After weeks of applying, prepping your LinkedIn, and working on your portfolio, you get a screening phone call with a local recruiter looking to fill a position. You’re excited but wondering…what is a recruiter screening?
A recruiter phone screen is usually the first step of the hiring process. If you are active on the job market by networking, completing applications, and posting your resume on job boards, be prepared for recruiters to reach out to you via phone, email, and social media.
Remember: Details Count!
Make sure you have your notifications on, monitor your inbox, answer those calls from unknown numbers, and complete your Skype profile. Your communication style and response times will impact landing that phone screen, so always be professional. Ensure you have a professional voicemail message and that your responses via email and other messaging platforms includes a salutation, complete and grammatically correct sentences, and a signature.
Taking the Call
It is best to take the call immediately when being cold-called unless you absolutely cannot talk. If they are calling without a scheduled appointment, it means they are moving fast. If you are setting up a day/time for another conversation, get on their schedule as soon as possible.
If you have a formally scheduled call with a recruiter, treat this as your most important interview. Make sure you are in a quiet place with good cell service, no noise around you, and no interruptions. You have applied to multiple positions, so double check the company and position to ensure that you speak to the position that you are interviewing for.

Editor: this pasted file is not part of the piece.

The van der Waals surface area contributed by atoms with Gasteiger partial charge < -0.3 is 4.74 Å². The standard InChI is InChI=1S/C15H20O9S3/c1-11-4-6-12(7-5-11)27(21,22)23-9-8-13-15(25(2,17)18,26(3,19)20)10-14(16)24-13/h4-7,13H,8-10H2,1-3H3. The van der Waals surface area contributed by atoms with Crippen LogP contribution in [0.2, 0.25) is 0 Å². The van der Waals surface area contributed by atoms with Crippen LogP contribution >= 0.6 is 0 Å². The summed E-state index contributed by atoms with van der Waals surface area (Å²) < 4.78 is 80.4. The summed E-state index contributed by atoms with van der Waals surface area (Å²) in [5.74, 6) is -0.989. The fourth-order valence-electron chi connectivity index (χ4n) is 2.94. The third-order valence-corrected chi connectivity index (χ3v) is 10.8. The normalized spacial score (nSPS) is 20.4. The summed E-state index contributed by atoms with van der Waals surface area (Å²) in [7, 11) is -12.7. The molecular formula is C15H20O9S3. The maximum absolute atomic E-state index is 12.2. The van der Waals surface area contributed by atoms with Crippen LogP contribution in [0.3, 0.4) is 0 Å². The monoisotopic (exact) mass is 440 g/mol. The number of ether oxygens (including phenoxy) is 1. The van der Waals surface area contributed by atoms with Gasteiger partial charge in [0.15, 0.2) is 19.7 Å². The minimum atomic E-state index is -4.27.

How to Impress During the Screening
Recruiter screens may vary widely in format across companies. The primary goal is to measure your likeability, professional communication, match for requirements, overall cultural fit within the organization, and to verify your salary requirement is in the same ballpark. It can be a 10 minute screen or a 60 minute behavioral interview. Don’t be afraid to politely inquire how much time you will need.
Treat this as a sales call. You are the product and you are selling yourself on your skills, knowledge, experience, company fit, and most of all, your potential to perform, grow, and succeed.
After the Call
Be sure to get the recruiter’s name, company, and contact details and write them down. You will want to follow up after your call via email. Include the most recent version of your resume, links to your contact info and professional social media profiles, as well as your best portfolio website. Be sure to thank them for their time and reaffirm your interest. If there are any questions that you wish you had answered more fully, include further elaboration. You can also take this opportunity to ask for the job posting if you do not have it, or any additional information about the company.
What About Salary?
I generally advise not to bring up salary questions first, because it tends to be incorporated into the screening process. If you must know, wait until until the end of the screen. A polite way to ask is: What is the salary range for this position?
Follow Up Is Key!
If you have not been given the results of your interview or next steps in the process, follow up with the recruiter once per week on varying platforms (email, phone, LinkedIn messaging) for up to one month afterwards.
Even if you are not moving forward, check in occasionally when you have completed a new project, added a new skill, or have a referral for them. When another position becomes available that you are qualified for, they will think of you. A recruiting screening can be the first step to a great working relationship.
And finally: Don’t be afraid to be proactive with recruiters and connect with them first!
What You Should Do Now
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